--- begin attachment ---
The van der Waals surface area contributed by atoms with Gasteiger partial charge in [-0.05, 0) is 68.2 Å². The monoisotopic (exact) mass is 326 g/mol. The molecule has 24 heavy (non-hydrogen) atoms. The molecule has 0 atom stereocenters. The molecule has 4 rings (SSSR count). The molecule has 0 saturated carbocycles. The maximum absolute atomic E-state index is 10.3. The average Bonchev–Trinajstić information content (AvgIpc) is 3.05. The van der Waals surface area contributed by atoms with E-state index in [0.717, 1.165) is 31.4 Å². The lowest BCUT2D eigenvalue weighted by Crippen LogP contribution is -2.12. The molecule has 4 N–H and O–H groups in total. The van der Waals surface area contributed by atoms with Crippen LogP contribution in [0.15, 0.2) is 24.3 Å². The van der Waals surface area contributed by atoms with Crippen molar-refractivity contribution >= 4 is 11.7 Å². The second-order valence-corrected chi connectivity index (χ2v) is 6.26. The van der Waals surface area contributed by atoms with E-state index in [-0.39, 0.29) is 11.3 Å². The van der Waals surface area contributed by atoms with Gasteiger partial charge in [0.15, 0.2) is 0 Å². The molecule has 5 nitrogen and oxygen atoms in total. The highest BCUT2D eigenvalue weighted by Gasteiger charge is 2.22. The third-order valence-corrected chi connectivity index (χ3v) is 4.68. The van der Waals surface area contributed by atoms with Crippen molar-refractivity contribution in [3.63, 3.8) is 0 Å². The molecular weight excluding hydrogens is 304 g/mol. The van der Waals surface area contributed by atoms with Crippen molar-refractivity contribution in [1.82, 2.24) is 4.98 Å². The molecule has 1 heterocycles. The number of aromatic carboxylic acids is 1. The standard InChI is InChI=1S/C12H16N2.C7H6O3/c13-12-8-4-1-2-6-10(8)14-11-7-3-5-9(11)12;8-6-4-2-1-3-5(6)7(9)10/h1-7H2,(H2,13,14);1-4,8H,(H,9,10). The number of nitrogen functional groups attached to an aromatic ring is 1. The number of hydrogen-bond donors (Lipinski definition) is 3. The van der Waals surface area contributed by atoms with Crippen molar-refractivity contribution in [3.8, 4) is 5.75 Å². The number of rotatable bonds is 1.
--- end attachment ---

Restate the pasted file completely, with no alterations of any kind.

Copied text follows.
The van der Waals surface area contributed by atoms with Gasteiger partial charge in [-0.05, 0) is 68.2 Å². The monoisotopic (exact) mass is 326 g/mol. The molecule has 24 heavy (non-hydrogen) atoms. The molecule has 0 atom stereocenters. The molecule has 4 rings (SSSR count). The molecule has 0 saturated carbocycles. The maximum absolute atomic E-state index is 10.3. The average Bonchev–Trinajstić information content (AvgIpc) is 3.05. The van der Waals surface area contributed by atoms with E-state index in [0.717, 1.165) is 31.4 Å². The lowest BCUT2D eigenvalue weighted by Crippen LogP contribution is -2.12. The molecule has 4 N–H and O–H groups in total. The van der Waals surface area contributed by atoms with Crippen LogP contribution in [0.15, 0.2) is 24.3 Å². The van der Waals surface area contributed by atoms with Crippen molar-refractivity contribution >= 4 is 11.7 Å². The second-order valence-corrected chi connectivity index (χ2v) is 6.26. The van der Waals surface area contributed by atoms with E-state index in [-0.39, 0.29) is 11.3 Å². The van der Waals surface area contributed by atoms with Gasteiger partial charge in [0.15, 0.2) is 0 Å². The molecule has 5 nitrogen and oxygen atoms in total. The highest BCUT2D eigenvalue weighted by Gasteiger charge is 2.22. The third-order valence-corrected chi connectivity index (χ3v) is 4.68. The van der Waals surface area contributed by atoms with Crippen molar-refractivity contribution in [3.63, 3.8) is 0 Å². The molecular weight excluding hydrogens is 304 g/mol. The van der Waals surface area contributed by atoms with Crippen molar-refractivity contribution in [1.82, 2.24) is 4.98 Å². The molecule has 1 heterocycles. The number of aromatic carboxylic acids is 1. The standard InChI is InChI=1S/C12H16N2.C7H6O3/c13-12-8-4-1-2-6-10(8)14-11-7-3-5-9(11)12;8-6-4-2-1-3-5(6)7(9)10/h1-7H2,(H2,13,14);1-4,8H,(H,9,10). The number of nitrogen functional groups attached to an aromatic ring is 1. The number of hydrogen-bond donors (Lipinski definition) is 3. The van der Waals surface area contributed by atoms with Crippen molar-refractivity contribution in [3.8, 4) is 5.75 Å². The number of rotatable bonds is 1.